The ideas presented here evolved from a post titled “Evaluate people at their best or their worst?” on John Cook’s blog. In order to make this post a little tighter, I’ll refer to John’s ideas as “Cook’s Theory of Performance Evaluation” and describe it as follows.
John identifies three ways a person’s performance can be evaluated:
- How good are they at their worst?
- How good are they on average?
- How good are they at their best?
Cook observes that schools evaluate performance using the first two benchmarks and markets use the third benchmark. To illustrate, consider the following assignment grades for a student in a hypothetical course:
Graphically, this looks like:
The student’s worst performance pulls the grade average down and results in a B+ for the course. Performance evaluation in markets, however, is only interested in how well you do, that is, your best. Consider the following sales volumes for a fictional author for each of ten books:
Graphically, this looks like:
Number 6 must have been some story. But as they say, you can’t argue with success and this author will forever be known as a bestseller. Subsequent flops won’t change that.
So there you have Cook’s Theory of Performance Evaluation. The consequences of this theory when played out in real life are noted by Cook:
We all want others to see the best in us. There are ethical and economic reasons to look for the best in others. But years of education can incline us to look for the worst in others and in ourselves.
Another point that can be made is that in school, everyone starts out with a perfect score that for most students erodes as the class progresses. In markets, everyone starts out with essentially a zero score that for most entrepreneurs improves over time, commensurate with the individual’s effort. Money, of course, is another way to keep score in market-based performance evaluations.
If education has conditioned us to look for the worst in others and ourselves, it has also conditioned us to become demoralized when encountering even the slightest failure that diminishes our chances at succeeding. Once lost, the perfect score can never be regained, so we settle for less. The greater the failure, the less we must settle for.
Moreover, we are conditioned that we can never exceed the highest possible achievement as defined by academia. The best we can do is match it. Most come up short. This conditioning is difficult to shake and in my own experience took several years after obtaining my undergraduate degrees. Nothing like 100+ job rejection letters to cause one to reevaluate the nature and size of the door opened by a couple of college degrees.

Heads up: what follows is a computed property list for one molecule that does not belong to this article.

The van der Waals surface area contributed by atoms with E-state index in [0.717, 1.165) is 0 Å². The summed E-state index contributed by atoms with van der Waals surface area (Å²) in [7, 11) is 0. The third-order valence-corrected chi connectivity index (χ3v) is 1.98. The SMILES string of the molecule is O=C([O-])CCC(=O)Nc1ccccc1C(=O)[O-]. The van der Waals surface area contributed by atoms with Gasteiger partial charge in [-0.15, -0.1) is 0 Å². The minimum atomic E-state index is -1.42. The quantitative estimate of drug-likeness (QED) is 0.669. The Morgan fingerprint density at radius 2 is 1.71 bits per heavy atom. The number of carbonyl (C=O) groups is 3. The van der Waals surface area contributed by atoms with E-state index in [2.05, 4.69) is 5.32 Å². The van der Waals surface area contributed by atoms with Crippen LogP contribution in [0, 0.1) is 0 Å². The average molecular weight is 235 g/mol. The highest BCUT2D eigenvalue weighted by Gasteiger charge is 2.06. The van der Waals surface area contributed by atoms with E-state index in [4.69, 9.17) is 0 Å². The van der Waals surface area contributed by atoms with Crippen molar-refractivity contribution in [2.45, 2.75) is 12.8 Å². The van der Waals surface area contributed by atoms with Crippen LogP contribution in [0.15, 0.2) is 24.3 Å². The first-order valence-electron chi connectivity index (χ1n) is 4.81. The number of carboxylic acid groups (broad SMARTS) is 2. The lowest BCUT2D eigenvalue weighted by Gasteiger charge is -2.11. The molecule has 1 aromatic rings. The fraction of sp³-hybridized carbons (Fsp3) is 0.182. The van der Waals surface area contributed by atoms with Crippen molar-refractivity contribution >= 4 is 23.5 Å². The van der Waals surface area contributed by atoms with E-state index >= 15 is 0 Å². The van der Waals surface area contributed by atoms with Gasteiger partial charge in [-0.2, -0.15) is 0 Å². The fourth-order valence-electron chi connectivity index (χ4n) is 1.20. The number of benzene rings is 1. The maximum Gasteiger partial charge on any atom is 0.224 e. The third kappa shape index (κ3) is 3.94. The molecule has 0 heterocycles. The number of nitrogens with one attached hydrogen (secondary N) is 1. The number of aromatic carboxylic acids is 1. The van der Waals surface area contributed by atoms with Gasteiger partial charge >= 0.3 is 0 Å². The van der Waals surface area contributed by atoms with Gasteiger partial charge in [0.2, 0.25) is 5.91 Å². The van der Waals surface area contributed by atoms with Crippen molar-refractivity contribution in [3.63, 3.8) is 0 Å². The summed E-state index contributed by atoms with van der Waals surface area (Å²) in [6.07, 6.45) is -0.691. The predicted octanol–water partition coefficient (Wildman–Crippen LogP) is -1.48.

There are other ways to evaluate an individual’s performance.
- How good are they compared to others (past and present)?
- How good are they compared to themselves in the past?
- How good are they compared to their personal criteria and expectations?
- How good are they compared to the criteria and expectations of others?
The answer to each of these questions can be radically different depending on the referential index of the questioner. “How good am I when compared to others?” is significantly different from “How good is he/she when compared to others?”
The answers to each of these questions can also be significantly influenced by various biases and prejudices. Confirmation bias, hindsight bias, self-serving bias, the Dunning–Kruger effect, the misinformation effect, self-handicapping, self-fulfilling prophecies, introspection illusion, groupthink, the affect heuristic – numerous ways an individual can skew the evaluation of their own performance.
When the performance evaluation comes from a third party, for example a university professor evaluating a student’s performance, there are a different combination of biases in play which can have an independent impact on the performance score. The fundamental attribution error, confirmation bias, the illusion of transparency, credentialism or argument from authority – more ways the individual’s eventual performance score can can be unconsciously influenced. The combination of unconscious incompetence and the Dunning–Kruger effect can have a particularly adverse effect on the student who asks questions that expose a professor’s incompetence.
Here again, the level playing field appears to be with market-based performance evaluations. An individual’s ability to understand and mitigate biases and prejudices affecting their success will have a direct impact on their performance in the market. Students, however, have less influence over these drivers when they are manifest in individuals working from a position of authority.